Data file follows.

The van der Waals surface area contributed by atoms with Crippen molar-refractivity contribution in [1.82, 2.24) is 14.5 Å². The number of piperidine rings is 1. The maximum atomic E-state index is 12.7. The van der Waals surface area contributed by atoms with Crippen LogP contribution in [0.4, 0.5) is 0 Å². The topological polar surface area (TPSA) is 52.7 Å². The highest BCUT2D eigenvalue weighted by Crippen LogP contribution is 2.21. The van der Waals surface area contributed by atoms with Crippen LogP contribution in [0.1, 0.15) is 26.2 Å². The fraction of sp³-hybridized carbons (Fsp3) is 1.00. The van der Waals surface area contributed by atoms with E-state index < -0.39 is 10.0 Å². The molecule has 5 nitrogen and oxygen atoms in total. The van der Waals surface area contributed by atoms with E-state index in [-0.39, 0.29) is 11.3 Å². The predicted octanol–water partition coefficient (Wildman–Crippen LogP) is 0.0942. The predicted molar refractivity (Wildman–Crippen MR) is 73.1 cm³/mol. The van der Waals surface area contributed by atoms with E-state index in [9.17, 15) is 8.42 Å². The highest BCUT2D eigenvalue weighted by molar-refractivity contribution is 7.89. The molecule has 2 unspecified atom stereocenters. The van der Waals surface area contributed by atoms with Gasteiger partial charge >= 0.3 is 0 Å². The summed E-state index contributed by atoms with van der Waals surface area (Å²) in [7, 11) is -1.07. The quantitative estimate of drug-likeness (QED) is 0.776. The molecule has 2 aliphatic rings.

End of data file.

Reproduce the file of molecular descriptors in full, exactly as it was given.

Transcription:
The van der Waals surface area contributed by atoms with Crippen molar-refractivity contribution in [1.82, 2.24) is 14.5 Å². The number of piperidine rings is 1. The maximum atomic E-state index is 12.7. The van der Waals surface area contributed by atoms with Crippen LogP contribution in [0.4, 0.5) is 0 Å². The topological polar surface area (TPSA) is 52.7 Å². The highest BCUT2D eigenvalue weighted by Crippen LogP contribution is 2.21. The van der Waals surface area contributed by atoms with Crippen LogP contribution in [0.1, 0.15) is 26.2 Å². The fraction of sp³-hybridized carbons (Fsp3) is 1.00. The van der Waals surface area contributed by atoms with E-state index < -0.39 is 10.0 Å². The molecule has 5 nitrogen and oxygen atoms in total. The van der Waals surface area contributed by atoms with E-state index in [-0.39, 0.29) is 11.3 Å². The predicted octanol–water partition coefficient (Wildman–Crippen LogP) is 0.0942. The predicted molar refractivity (Wildman–Crippen MR) is 73.1 cm³/mol. The van der Waals surface area contributed by atoms with E-state index in [9.17, 15) is 8.42 Å². The highest BCUT2D eigenvalue weighted by molar-refractivity contribution is 7.89. The molecule has 2 unspecified atom stereocenters. The van der Waals surface area contributed by atoms with Gasteiger partial charge >= 0.3 is 0 Å². The summed E-state index contributed by atoms with van der Waals surface area (Å²) in [7, 11) is -1.07. The quantitative estimate of drug-likeness (QED) is 0.776. The molecule has 2 aliphatic rings.